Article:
Other formats

    Adobe Portable Document Format file (facsimile images)   TEI XML file   ePub eBook file  


    mail icontwitter iconBlogspot iconrss icon

Further Papers Relative to Native Affairs

No. 2

page 5

No. 2.

Petition Of The Provincial Council of Hawke's Bay.
To His Excellency Colonel Thomas Gore Browne, C.B., Governor of New
Zealand, &c., &c., &c. The Petition of the Provincial Council of Hawke's
Bay in Council assembled, respectfully sheweth,—

That in the opinion of this Council the prosperity and progress of this Province are very much impeded, and the development of its resources retarded by the existing laws in relation to the acquirement and occupation of Native lands.

That the Native Title to about half a million of acres, available for agricultural and pastoral purposes, is still unextinguished, and that the lands held by the Government and Natives, in some instances, lie in interseeting blocks which render it extremely difficult to prevent the rapidly increasing flocks and herds of the Province from trespassing and depasturing on Native lands.

That many persons, some from conscientious and others from selfish motives, refuse to give any consideration for such trespass, and a bad feeling is thereby engendered between the two races, which may at any time break out into open violence.

That ever since Europeans located themselves in this Province, the provisions of the Native Land Purchase Ordinance have been repeatedly infringed, and although several attempts have been made to put them in force they have virtually been unsuccessful.

That in the opinion of this Council the Natives of this Province will not for many years sell much more land to the Government under the only system by which they can at present be lawfully acquired, and it is the firm conviction of your Petitioners, that by providing some more suitable method for the acquirement and occupation of their land by Europeans, the prosperity of the Province would be greatly promoted, population and exports would rapidly increase, and the peaceful relations between both races would be secured by their having a mutual interest in each other.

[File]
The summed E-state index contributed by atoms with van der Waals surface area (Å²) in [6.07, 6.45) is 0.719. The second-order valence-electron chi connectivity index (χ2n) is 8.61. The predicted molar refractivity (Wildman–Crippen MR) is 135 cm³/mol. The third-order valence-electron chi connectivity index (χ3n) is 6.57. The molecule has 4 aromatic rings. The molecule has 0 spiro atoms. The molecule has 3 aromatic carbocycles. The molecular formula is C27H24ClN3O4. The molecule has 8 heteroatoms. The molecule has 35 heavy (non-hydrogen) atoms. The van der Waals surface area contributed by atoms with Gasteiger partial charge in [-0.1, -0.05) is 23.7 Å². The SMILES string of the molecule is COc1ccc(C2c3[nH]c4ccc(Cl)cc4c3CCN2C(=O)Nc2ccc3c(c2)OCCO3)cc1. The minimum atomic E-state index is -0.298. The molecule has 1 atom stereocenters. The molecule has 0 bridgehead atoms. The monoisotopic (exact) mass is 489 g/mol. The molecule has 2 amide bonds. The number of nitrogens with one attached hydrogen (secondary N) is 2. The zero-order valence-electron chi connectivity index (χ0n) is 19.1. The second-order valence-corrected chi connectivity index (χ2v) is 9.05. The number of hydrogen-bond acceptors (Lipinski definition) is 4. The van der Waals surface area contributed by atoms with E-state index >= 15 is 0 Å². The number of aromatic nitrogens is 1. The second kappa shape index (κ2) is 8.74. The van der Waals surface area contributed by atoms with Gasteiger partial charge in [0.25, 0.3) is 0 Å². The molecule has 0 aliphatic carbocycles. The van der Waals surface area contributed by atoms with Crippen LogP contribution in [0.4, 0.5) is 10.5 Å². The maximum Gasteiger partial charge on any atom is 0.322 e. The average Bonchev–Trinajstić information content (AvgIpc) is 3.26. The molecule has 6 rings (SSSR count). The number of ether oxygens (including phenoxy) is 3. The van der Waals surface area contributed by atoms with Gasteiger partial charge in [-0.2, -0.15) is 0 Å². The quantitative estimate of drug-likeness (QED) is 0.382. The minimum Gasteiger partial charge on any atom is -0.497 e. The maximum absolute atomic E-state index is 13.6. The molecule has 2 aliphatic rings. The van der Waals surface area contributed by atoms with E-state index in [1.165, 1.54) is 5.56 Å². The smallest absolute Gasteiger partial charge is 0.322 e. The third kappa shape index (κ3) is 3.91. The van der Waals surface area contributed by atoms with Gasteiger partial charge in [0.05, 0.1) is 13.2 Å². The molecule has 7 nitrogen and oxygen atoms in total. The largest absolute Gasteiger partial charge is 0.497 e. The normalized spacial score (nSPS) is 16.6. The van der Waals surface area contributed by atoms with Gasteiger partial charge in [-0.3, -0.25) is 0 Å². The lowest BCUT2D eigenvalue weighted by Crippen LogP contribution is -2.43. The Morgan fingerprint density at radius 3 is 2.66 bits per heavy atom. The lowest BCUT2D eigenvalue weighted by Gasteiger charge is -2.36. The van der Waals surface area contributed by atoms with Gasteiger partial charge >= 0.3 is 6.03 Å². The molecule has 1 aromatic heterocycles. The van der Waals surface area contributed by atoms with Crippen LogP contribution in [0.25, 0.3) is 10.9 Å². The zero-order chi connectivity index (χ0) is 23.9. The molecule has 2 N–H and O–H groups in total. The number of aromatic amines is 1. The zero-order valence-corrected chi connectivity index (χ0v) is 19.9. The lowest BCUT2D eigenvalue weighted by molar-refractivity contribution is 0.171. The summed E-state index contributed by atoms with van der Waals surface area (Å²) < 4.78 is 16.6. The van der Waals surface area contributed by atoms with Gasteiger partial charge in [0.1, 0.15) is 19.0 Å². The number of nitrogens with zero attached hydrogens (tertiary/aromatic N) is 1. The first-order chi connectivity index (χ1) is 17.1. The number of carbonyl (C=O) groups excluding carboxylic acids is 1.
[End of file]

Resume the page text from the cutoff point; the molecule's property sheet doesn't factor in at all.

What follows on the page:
That the most important agricultural district in the Province is still in the hands of the Natives. It comprises about 50,000 acres and is contiguous to the Harbour, and we have just grounds for believing that if the Government would legalize some other and more suitable method under which these lands could be beneficially occupied, the Natives in this Province would speedily acknowledge, reciprocate, and assist such endeavour to remove the great obstacle that at present exists to more friendly and satisfactory relations between the two races.

We believe that the making of such provision as would permit the beneficial occupation of Native land would reassure the Native mind in reference to the land question generally, and would lead them to agree willingly to, and assist in the indivindualization of their titles.

It is also the opinion of this Council that the Natives would willingly contribute towards the making and repair of roads and other public works if allowed to exercise the same rights of ownership with regard to their lands as those enjoyed by Europeans.

Your Petitioners therefore respectfully request that your Excellency will as soon as may be, take the subject of this Petition into your favourable consideration, and provide such means as will conduce to the profitable occupation of the agricultural and pastoral lands of the Native population of this Province.

And your Petitioners will ever pray, &c.

John Tucker,